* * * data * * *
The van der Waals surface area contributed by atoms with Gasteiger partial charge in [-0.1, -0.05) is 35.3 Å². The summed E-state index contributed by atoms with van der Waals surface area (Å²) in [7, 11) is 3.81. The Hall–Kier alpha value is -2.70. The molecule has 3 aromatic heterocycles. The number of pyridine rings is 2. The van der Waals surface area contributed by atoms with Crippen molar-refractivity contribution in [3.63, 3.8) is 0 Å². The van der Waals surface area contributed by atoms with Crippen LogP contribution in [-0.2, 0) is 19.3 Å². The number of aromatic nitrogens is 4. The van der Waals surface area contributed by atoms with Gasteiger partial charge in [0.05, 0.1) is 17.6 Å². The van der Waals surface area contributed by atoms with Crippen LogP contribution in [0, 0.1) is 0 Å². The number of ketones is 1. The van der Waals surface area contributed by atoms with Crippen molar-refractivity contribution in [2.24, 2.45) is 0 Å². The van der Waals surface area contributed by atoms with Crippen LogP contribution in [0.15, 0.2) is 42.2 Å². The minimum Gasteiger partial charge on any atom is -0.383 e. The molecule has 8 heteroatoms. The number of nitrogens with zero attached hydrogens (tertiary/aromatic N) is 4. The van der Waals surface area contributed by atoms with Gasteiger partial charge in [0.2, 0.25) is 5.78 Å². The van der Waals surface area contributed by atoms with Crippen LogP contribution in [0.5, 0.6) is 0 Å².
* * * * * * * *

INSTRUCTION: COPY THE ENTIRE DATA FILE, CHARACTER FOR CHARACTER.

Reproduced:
The van der Waals surface area contributed by atoms with Gasteiger partial charge in [-0.1, -0.05) is 35.3 Å². The summed E-state index contributed by atoms with van der Waals surface area (Å²) in [7, 11) is 3.81. The Hall–Kier alpha value is -2.70. The molecule has 3 aromatic heterocycles. The number of pyridine rings is 2. The van der Waals surface area contributed by atoms with Crippen molar-refractivity contribution in [3.63, 3.8) is 0 Å². The van der Waals surface area contributed by atoms with Crippen LogP contribution in [-0.2, 0) is 19.3 Å². The number of aromatic nitrogens is 4. The van der Waals surface area contributed by atoms with Gasteiger partial charge in [0.05, 0.1) is 17.6 Å². The van der Waals surface area contributed by atoms with Crippen LogP contribution in [0, 0.1) is 0 Å². The number of ketones is 1. The van der Waals surface area contributed by atoms with Crippen molar-refractivity contribution in [2.24, 2.45) is 0 Å². The van der Waals surface area contributed by atoms with Crippen LogP contribution in [0.15, 0.2) is 42.2 Å². The minimum Gasteiger partial charge on any atom is -0.383 e. The molecule has 8 heteroatoms. The number of nitrogens with zero attached hydrogens (tertiary/aromatic N) is 4. The van der Waals surface area contributed by atoms with Gasteiger partial charge in [0.2, 0.25) is 5.78 Å². The van der Waals surface area contributed by atoms with Crippen LogP contribution in [0.5, 0.6) is 0 Å².